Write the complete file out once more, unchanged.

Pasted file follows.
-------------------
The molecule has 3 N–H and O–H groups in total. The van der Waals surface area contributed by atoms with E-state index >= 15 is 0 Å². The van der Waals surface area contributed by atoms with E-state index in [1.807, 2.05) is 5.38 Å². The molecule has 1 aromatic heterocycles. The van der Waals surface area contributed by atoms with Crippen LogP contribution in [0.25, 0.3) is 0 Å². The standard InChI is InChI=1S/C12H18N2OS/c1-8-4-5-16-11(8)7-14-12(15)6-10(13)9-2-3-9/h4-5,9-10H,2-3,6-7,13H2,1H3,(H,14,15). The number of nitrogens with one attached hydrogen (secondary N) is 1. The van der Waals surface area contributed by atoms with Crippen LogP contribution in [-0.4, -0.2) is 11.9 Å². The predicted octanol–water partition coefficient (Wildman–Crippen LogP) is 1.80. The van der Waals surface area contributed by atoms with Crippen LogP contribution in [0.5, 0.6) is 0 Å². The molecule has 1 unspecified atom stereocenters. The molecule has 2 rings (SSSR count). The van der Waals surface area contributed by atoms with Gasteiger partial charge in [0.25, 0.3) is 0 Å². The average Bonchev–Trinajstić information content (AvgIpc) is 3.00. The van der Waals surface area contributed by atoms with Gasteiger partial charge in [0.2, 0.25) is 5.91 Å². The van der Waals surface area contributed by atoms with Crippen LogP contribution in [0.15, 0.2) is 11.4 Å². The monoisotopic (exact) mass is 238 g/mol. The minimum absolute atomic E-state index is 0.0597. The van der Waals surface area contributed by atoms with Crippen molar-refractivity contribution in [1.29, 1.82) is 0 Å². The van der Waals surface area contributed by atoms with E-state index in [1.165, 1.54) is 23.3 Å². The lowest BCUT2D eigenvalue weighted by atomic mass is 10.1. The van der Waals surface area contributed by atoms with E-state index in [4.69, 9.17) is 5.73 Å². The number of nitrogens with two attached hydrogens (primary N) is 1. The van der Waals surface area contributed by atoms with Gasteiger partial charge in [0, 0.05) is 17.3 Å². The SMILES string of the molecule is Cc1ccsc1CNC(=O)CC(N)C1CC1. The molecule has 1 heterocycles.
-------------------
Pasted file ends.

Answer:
The molecule has 3 N–H and O–H groups in total. The van der Waals surface area contributed by atoms with E-state index >= 15 is 0 Å². The van der Waals surface area contributed by atoms with E-state index in [1.807, 2.05) is 5.38 Å². The molecule has 1 aromatic heterocycles. The van der Waals surface area contributed by atoms with Crippen LogP contribution in [0.25, 0.3) is 0 Å². The standard InChI is InChI=1S/C12H18N2OS/c1-8-4-5-16-11(8)7-14-12(15)6-10(13)9-2-3-9/h4-5,9-10H,2-3,6-7,13H2,1H3,(H,14,15). The number of nitrogens with one attached hydrogen (secondary N) is 1. The van der Waals surface area contributed by atoms with Crippen LogP contribution in [-0.4, -0.2) is 11.9 Å². The predicted octanol–water partition coefficient (Wildman–Crippen LogP) is 1.80. The van der Waals surface area contributed by atoms with Crippen LogP contribution in [0.5, 0.6) is 0 Å². The molecule has 1 unspecified atom stereocenters. The molecule has 2 rings (SSSR count). The van der Waals surface area contributed by atoms with Gasteiger partial charge in [0.25, 0.3) is 0 Å². The average Bonchev–Trinajstić information content (AvgIpc) is 3.00. The van der Waals surface area contributed by atoms with Gasteiger partial charge in [0.2, 0.25) is 5.91 Å². The van der Waals surface area contributed by atoms with Crippen LogP contribution in [0.15, 0.2) is 11.4 Å². The monoisotopic (exact) mass is 238 g/mol. The minimum absolute atomic E-state index is 0.0597. The van der Waals surface area contributed by atoms with Crippen molar-refractivity contribution in [1.29, 1.82) is 0 Å². The van der Waals surface area contributed by atoms with E-state index in [1.165, 1.54) is 23.3 Å². The lowest BCUT2D eigenvalue weighted by atomic mass is 10.1. The van der Waals surface area contributed by atoms with E-state index in [4.69, 9.17) is 5.73 Å². The number of nitrogens with two attached hydrogens (primary N) is 1. The van der Waals surface area contributed by atoms with Gasteiger partial charge in [0, 0.05) is 17.3 Å². The SMILES string of the molecule is Cc1ccsc1CNC(=O)CC(N)C1CC1. The molecule has 1 heterocycles.